Have you been in an accident and sought compensation for damages? Do you understand the concepts of comparative and contributory negligence? Depending on the state, percent negligence can significantly impact your claim. Not all states follow the same rules regarding comparative and contributory negligence.
Some states follow contributory negligence, which can prevent you from being awarded for injuries in an injury claim. Most states follow modified comparative negligence, which bars recovery if the injured party is more than 50 or 51 percent at fault. Personal injury attorneys work to reduce your liability exposure to maximize your case value.
Accidents in Florida in particular can be quite complex. This is because the state followed a joint and severally liable regulation until 2006. If your accident claim dates back to the early 2000’s, it is advisable to consult with a car accident attorney in Orlando to determine which theory of negligence applies in your case.
Comparative vs. Contributory Negligence
Comparative negligence is a legal theory that assigns fault to each party involved in an accident. Under comparative negligence, the injured party can still recover damages even if they were partially at fault. However, the damages awarded will be reduced in proportion to their percentage of fault.
For example, in a car accident you were found to be 30 percent at fault, your damages would be reduced by 30 percent. So, if your total damages were $21,000, you would only receive $14,700.
On the other hand, contributory negligence is a legal theory that bars recovery of damages if the injured party is found at fault for the accident even slightly. This means that if you are found to be as low as one percent at fault, you cannot recover any damages.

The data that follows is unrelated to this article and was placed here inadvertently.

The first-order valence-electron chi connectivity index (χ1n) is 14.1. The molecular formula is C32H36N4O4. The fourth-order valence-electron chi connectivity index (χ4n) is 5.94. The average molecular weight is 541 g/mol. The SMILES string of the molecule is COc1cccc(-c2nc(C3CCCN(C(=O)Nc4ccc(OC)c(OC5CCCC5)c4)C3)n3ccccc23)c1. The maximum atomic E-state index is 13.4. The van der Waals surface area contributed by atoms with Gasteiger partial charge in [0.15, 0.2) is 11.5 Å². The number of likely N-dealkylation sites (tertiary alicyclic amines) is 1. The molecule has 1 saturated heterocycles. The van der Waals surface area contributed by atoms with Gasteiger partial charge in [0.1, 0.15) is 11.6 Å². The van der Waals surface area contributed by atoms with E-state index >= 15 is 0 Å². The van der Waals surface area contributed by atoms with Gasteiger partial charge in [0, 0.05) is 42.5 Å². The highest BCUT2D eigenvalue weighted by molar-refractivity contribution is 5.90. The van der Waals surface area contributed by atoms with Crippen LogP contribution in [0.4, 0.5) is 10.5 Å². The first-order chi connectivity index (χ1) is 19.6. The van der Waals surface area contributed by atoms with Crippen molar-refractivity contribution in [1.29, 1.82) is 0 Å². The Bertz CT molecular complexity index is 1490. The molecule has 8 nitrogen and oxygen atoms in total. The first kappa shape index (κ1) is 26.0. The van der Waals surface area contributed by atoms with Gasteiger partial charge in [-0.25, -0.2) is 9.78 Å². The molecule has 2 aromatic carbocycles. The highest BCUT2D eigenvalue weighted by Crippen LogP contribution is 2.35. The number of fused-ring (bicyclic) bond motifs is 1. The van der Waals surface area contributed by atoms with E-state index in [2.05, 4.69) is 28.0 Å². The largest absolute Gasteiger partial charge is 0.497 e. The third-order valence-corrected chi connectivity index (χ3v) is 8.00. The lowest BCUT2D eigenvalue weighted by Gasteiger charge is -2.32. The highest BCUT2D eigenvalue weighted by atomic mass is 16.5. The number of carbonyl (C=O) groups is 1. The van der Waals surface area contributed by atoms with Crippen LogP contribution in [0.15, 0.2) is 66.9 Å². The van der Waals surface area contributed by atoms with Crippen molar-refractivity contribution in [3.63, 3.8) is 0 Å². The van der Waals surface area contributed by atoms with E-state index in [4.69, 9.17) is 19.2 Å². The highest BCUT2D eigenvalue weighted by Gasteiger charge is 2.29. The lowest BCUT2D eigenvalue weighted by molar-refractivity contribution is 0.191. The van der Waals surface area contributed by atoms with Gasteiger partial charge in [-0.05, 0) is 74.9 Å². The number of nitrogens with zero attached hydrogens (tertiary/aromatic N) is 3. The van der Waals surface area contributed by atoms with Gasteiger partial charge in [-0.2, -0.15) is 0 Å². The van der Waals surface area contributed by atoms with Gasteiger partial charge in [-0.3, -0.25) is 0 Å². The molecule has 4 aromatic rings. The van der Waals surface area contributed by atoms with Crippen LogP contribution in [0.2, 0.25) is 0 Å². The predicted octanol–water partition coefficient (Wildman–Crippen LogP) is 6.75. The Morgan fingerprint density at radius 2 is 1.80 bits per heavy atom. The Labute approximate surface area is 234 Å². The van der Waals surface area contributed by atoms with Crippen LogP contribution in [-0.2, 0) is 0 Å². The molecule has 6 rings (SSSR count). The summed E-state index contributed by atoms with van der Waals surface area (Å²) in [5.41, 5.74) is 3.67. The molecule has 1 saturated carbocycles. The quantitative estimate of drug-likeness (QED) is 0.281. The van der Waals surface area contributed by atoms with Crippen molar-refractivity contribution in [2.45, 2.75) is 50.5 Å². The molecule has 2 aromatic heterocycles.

Comparative negligence assigns negligence based on a liability threshold. There are two types of comparative negligence - pure and modified. These designations affect how plaintiffs can recover in a lawsuit.
Types Of Comparative Negligence
- Pure Comparative - Under this rule, the fault is assigned by a percentage based on the evaluated facts of a case. For example, a driver would only receive 10 percent of their claim if a judge finds them to be 90 percent responsible.
- Modified Comparative - Under this rule, there are two designations to consider: 50 and 51 percent rules. If drivers are found at fault by more than 50 percent, they cannot receive any claim benefits. The same applies to the 51 percent rule. The two amounts are driven based on jurisdictions.
Contributory negligence is black and white. If a plaintiff is at least one percent responsible for injury, they won't receive compensation for their injuries. Contributory negligence is allowed in a handful of states: Alabama, Maryland, North Carolina, and Virginia.
Contributory negligence is easy to argue. For example, if a defendant rear-ends a plaintiff, the defendant can argue contributory negligence. The defendant must prove the plaintiff was negligent, such as broken tail lights or unsafely pulling out in front of the defendant.
How Can An Attorney Help With Percent Negligence?
An experienced injury attorney reviews your case for possible liability exposure. This evaluation is especially critical if you are in one of four contributory negligence jurisdictions. The injury attorney will prepare your case to defend against contributory negligence. If a judge agrees to credible negligence, your claim benefit will be reduced or eliminated.
Comparative negligence defense is equally as sensitive as contributory negligence. Furthermore, comparative negligence is the most common approach for determining compensation in the United States. So if you meet with a car accident in Orlando, hiring a qualified attorney could be detrimental to your case.
Since Florida is a pure comparative state, your insurance coverage could be impacted if you are found more negligent in an accident than what is reasonable. An accident attorney also works to prevent insurance companies from using comparative negligence unfairly.
Comparative and contributory negligence can significantly impact your claim for damages. By knowing the rules in your state, you can prepare a better defense. You should consult a personal injury attorney to help guide you through the legal process. If you suspect you are partly responsible for an injury claim, contact an auto accident attorney who can evaluate your case with a consultation.